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Date:   Wed, 17 Apr 2019 14:56:29 +0200
From:   Vincent Guittot <>
To:     Song Liu <>
Cc:     Morten Rasmussen <>,
        linux-kernel <>,
        "" <>,
        "" <>,
        "" <>,
        "" <>,
        Kernel Team <>
Subject: Re: [PATCH 0/7] introduce cpu.headroom knob to cpu controller

On Wed, 10 Apr 2019 at 21:43, Song Liu <> wrote:
> Hi Morten,
> > On Apr 10, 2019, at 4:59 AM, Morten Rasmussen <> wrote:
> >

> >
> > The bit that isn't clear to me, is _why_ adding idle cycles helps your
> > workload. I'm not convinced that adding headroom gives any latency
> > improvements beyond watering down the impact of your side jobs. AFAIK,
> We think the latency improvements actually come from watering down the
> impact of side jobs. It is not just statistically improving average
> latency numbers, but also reduces resource contention caused by the side
> workload. I don't know whether it is from reducing contention of ALUs,
> memory bandwidth, CPU caches, or something else, but we saw reduced
> latencies when headroom is used.
> > the throttling mechanism effectively removes the throttled tasks from
> > the schedule according to a specific duty cycle. When the side job is
> > not throttled the main workload is experiencing the same latency issues
> > as before, but by dynamically tuning the side job throttling you can
> > achieve a better average latency. Am I missing something?
> >
> > Have you looked at your distribution of main job latency and tried to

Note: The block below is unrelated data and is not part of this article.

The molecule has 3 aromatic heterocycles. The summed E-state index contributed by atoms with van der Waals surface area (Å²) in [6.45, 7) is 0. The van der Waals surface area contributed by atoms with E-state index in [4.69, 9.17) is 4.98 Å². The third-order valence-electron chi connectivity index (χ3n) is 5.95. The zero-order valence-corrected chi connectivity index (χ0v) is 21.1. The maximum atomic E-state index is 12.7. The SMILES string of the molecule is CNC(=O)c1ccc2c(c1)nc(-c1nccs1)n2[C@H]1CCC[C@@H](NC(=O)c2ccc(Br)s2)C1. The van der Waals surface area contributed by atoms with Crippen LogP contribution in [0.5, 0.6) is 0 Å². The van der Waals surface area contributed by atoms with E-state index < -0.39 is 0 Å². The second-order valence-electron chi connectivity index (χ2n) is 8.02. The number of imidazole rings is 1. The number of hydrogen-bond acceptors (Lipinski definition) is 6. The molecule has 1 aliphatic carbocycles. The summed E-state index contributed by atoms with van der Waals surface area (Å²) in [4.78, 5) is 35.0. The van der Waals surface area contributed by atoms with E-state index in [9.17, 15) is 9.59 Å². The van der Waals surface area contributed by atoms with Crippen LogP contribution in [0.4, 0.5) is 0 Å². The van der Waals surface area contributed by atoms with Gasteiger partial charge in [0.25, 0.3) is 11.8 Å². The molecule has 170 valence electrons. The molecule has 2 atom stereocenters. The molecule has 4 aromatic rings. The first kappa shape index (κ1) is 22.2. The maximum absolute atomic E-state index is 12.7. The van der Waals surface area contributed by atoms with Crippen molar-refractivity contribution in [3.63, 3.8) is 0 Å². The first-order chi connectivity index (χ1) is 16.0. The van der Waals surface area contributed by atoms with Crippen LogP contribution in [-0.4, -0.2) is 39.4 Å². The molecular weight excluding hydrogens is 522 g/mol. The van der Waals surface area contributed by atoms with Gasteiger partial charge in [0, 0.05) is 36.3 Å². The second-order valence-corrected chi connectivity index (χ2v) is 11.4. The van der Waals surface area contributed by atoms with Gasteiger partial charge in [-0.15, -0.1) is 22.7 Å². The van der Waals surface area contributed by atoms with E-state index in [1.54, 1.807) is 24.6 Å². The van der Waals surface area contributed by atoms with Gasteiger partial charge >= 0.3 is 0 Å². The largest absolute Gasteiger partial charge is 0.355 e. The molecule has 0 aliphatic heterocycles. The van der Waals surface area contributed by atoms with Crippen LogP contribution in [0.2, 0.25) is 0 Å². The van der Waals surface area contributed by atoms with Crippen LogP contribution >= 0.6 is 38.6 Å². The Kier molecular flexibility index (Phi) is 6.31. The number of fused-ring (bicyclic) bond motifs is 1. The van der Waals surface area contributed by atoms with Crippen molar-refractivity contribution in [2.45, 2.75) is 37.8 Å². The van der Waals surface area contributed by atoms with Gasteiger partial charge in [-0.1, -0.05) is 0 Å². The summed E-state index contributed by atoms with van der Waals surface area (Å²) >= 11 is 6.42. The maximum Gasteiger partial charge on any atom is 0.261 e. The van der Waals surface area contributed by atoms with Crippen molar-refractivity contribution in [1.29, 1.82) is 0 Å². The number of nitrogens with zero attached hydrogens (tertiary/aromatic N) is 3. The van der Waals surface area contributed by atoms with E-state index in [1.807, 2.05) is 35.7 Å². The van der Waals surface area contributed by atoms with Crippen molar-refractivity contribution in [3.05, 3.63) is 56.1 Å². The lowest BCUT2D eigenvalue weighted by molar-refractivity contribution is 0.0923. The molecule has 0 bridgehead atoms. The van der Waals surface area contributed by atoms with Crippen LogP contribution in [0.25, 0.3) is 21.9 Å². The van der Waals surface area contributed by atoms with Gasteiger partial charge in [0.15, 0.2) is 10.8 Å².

> > compare with when throttling is active/not active?
> cfs_bandwidth adjusts allowed runtime for each task_group each period
> (configurable, 100ms by default). cpu.headroom logic applies gentle
> throttling, so that the side workload gets some runtime in every period.
> Therefore, if we look at time window equal to or bigger than 100ms, we
> don't really see "throttling active time" vs. "throttling inactive time".
> >
> > I'm wondering if the headroom solution is really the right solution for
> > your use-case or if what you are really after is something which is
> > lower priority than just setting the weight to 1. Something that
> The experiments show that, cpu.weight does proper work for priority: the
> main workload gets priority to use the CPU; while the side workload only
> fill the idle CPU. However, this is not sufficient, as the side workload
> creates big enough contention to impact the main workload.
> > (nearly) always gets pre-empted by your main job (SCHED_BATCH and
> > SCHED_IDLE might not be enough). If your main job consist
> > of lots of relatively short wake-ups things like the min_granularity
> > could have significant latency impact.
> cpu.headroom gives benefits in addition to optimizations in pre-empt
> side. By maintaining some idle time, fewer pre-empt actions are
> necessary, thus the main workload will get better latency.

I agree with Morten's proposal, SCHED_IDLE should help your latency
problem because side job will be directly preempted unlike normal cfs
task even lowest priority.
In addition to min_granularity, sched_period also has an impact on the
time that a task has to wait before preempting the running task. Also,
some sched_feature like GENTLE_FAIR_SLEEPERS can also impact the
latency of a task.

It would be nice to know if the latency problem comes from contention
on cache resources or if it's mainly because you main load waits
before running on a CPU


> Thanks,
> Song
> >
> > Morten

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